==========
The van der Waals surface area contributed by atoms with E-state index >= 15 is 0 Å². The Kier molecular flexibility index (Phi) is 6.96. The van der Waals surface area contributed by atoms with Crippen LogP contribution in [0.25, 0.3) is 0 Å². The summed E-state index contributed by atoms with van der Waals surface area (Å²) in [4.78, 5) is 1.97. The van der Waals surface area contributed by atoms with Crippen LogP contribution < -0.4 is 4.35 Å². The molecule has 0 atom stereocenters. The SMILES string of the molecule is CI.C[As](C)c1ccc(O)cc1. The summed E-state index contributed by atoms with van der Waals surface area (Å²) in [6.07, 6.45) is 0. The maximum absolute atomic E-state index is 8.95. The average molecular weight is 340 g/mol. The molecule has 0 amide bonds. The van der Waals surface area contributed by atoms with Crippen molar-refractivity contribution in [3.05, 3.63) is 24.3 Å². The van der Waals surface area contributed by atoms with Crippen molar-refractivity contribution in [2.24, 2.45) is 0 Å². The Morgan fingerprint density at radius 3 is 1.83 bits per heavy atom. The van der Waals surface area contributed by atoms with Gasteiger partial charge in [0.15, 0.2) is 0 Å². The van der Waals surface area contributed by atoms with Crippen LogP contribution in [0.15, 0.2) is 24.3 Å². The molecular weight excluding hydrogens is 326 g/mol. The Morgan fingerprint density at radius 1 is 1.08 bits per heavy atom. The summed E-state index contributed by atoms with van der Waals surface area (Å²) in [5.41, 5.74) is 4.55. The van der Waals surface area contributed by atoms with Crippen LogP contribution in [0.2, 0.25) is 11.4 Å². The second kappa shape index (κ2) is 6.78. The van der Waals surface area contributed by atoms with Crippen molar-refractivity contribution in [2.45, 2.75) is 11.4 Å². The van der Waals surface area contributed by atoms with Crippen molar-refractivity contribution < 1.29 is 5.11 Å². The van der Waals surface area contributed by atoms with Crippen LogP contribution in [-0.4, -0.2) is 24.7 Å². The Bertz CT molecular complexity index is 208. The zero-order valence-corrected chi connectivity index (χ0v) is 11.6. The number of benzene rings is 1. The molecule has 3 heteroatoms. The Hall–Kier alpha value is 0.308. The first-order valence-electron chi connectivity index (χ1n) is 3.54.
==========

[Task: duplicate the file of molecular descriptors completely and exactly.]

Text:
The van der Waals surface area contributed by atoms with E-state index >= 15 is 0 Å². The Kier molecular flexibility index (Phi) is 6.96. The van der Waals surface area contributed by atoms with Crippen LogP contribution in [0.25, 0.3) is 0 Å². The summed E-state index contributed by atoms with van der Waals surface area (Å²) in [4.78, 5) is 1.97. The van der Waals surface area contributed by atoms with Crippen LogP contribution < -0.4 is 4.35 Å². The molecule has 0 atom stereocenters. The SMILES string of the molecule is CI.C[As](C)c1ccc(O)cc1. The summed E-state index contributed by atoms with van der Waals surface area (Å²) in [6.07, 6.45) is 0. The maximum absolute atomic E-state index is 8.95. The average molecular weight is 340 g/mol. The molecule has 0 amide bonds. The van der Waals surface area contributed by atoms with Crippen molar-refractivity contribution in [3.05, 3.63) is 24.3 Å². The van der Waals surface area contributed by atoms with Crippen molar-refractivity contribution in [2.24, 2.45) is 0 Å². The Morgan fingerprint density at radius 3 is 1.83 bits per heavy atom. The van der Waals surface area contributed by atoms with Gasteiger partial charge in [0.15, 0.2) is 0 Å². The van der Waals surface area contributed by atoms with Crippen LogP contribution in [0.15, 0.2) is 24.3 Å². The molecular weight excluding hydrogens is 326 g/mol. The Morgan fingerprint density at radius 1 is 1.08 bits per heavy atom. The summed E-state index contributed by atoms with van der Waals surface area (Å²) in [5.41, 5.74) is 4.55. The van der Waals surface area contributed by atoms with Crippen LogP contribution in [0.2, 0.25) is 11.4 Å². The second kappa shape index (κ2) is 6.78. The van der Waals surface area contributed by atoms with Crippen molar-refractivity contribution in [2.45, 2.75) is 11.4 Å². The van der Waals surface area contributed by atoms with Crippen molar-refractivity contribution < 1.29 is 5.11 Å². The van der Waals surface area contributed by atoms with Crippen LogP contribution in [-0.4, -0.2) is 24.7 Å². The Bertz CT molecular complexity index is 208. The zero-order valence-corrected chi connectivity index (χ0v) is 11.6. The number of benzene rings is 1. The molecule has 3 heteroatoms. The Hall–Kier alpha value is 0.308. The first-order valence-electron chi connectivity index (χ1n) is 3.54.